Why Should I Save?

 1. To meet my goals

You want to invest to create wealth. Investing in a deposit account is fine, they’re generally regarded as liquid and safe. However, returns from deposit accounts are modest at best,  with interest rates at historic lows your money isn’t working very hard, in fact it’s probably not even keeping pace with inflation.  By investing in the riskier assets, such as equities, managed funds and natural resources, you’ll have a lot more money for things like retirement, education, recreation- or you could pass on your wealth to your children or grandchilden. 


As you can see above, investing in equities offers the best path to inflation beating returns over the long-term. However,as you can also see markets can be volatile in the short-term, rising and falling in line with prevailing market conditions. However, thanks to an investment concept called euro cost averaging market volatility can actually work to your advantage.

Investing regular monthly amounts means that you can turn stockmarket volatility to your advantage when you invest in a regular premium product..  This is because your contributions buy more units when prices are low. So following a market recovery, all the units purchased by your plan benefit from this recovery. Euro cost averaging effectively lessens the risk of investing a large amount in a single investment at the wrong time.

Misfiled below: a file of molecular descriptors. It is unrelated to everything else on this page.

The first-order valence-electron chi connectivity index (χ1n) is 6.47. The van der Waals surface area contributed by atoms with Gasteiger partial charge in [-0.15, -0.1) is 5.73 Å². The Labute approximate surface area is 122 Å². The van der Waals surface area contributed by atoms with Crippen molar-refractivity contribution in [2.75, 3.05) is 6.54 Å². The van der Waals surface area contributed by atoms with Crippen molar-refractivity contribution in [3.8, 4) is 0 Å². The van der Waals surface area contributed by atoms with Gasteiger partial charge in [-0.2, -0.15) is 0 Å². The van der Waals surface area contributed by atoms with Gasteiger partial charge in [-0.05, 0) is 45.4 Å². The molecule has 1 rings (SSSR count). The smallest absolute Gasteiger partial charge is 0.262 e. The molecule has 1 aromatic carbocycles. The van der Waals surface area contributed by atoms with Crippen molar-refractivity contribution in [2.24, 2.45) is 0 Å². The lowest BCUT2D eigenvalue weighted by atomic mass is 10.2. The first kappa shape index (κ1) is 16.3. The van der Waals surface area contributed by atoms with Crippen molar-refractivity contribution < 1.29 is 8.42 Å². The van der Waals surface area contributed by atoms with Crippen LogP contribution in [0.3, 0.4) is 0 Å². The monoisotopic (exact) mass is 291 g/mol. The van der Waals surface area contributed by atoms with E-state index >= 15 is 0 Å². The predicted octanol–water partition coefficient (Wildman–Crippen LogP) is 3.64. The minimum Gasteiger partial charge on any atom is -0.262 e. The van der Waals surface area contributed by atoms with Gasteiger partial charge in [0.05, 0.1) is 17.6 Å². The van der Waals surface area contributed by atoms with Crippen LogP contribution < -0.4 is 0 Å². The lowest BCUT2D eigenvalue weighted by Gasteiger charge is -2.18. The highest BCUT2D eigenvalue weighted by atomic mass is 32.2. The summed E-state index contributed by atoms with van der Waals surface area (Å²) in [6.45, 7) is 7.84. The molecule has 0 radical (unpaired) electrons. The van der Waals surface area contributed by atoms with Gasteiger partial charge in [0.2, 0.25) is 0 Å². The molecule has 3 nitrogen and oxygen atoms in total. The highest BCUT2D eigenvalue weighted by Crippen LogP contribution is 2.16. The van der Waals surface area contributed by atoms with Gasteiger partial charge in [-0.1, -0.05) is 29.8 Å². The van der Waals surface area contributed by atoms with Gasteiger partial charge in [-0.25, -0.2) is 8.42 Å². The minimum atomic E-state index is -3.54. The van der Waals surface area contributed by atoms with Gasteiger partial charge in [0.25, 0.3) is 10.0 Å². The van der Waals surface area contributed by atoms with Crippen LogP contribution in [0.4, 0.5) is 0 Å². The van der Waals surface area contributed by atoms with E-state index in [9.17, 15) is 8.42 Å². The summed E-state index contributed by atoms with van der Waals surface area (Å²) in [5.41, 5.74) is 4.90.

2. To protect my wealth from inflation

To protect the real value of your money against the ravages of inflation, your money needs to produce a return after tax that is greater than the rate of inflation, which as you can see from Tatyoflation can be quite substantial!  So, if you want to make a material difference to your long-term wealth, it is worth considering investments that have the potential to outperform inflation

3. To benefit from the ‘miracle of compounding’

Coined by Einstein as the ‘eight wonder of the world’, compound interest makes your money work harder for you. When you invest initially you make a return on your initial investment, then the next month you make a return on both the initial investment and the previous months return it generated.

A handy way of understanding the impact of compounding is considering the rule of 72. 

The Rule of 72 simply states in order to find out the number of years required to double your return at a given interest rate, you divide the compound return into 72.

So taking the hypothetical examples using the long-term real returns (gross return less inflation) from different asset classes according to the Barclays Survey:

o        Equities @ 5.8% p.a. over 20 years = 72/5.8% = 12.5 years

o        Bonds @ 5.2% p.a. over 20 years = 72/5.2% = 19.9 years

o        Cash @ 1% p.a. over 20 years = 72/1% = 72 years

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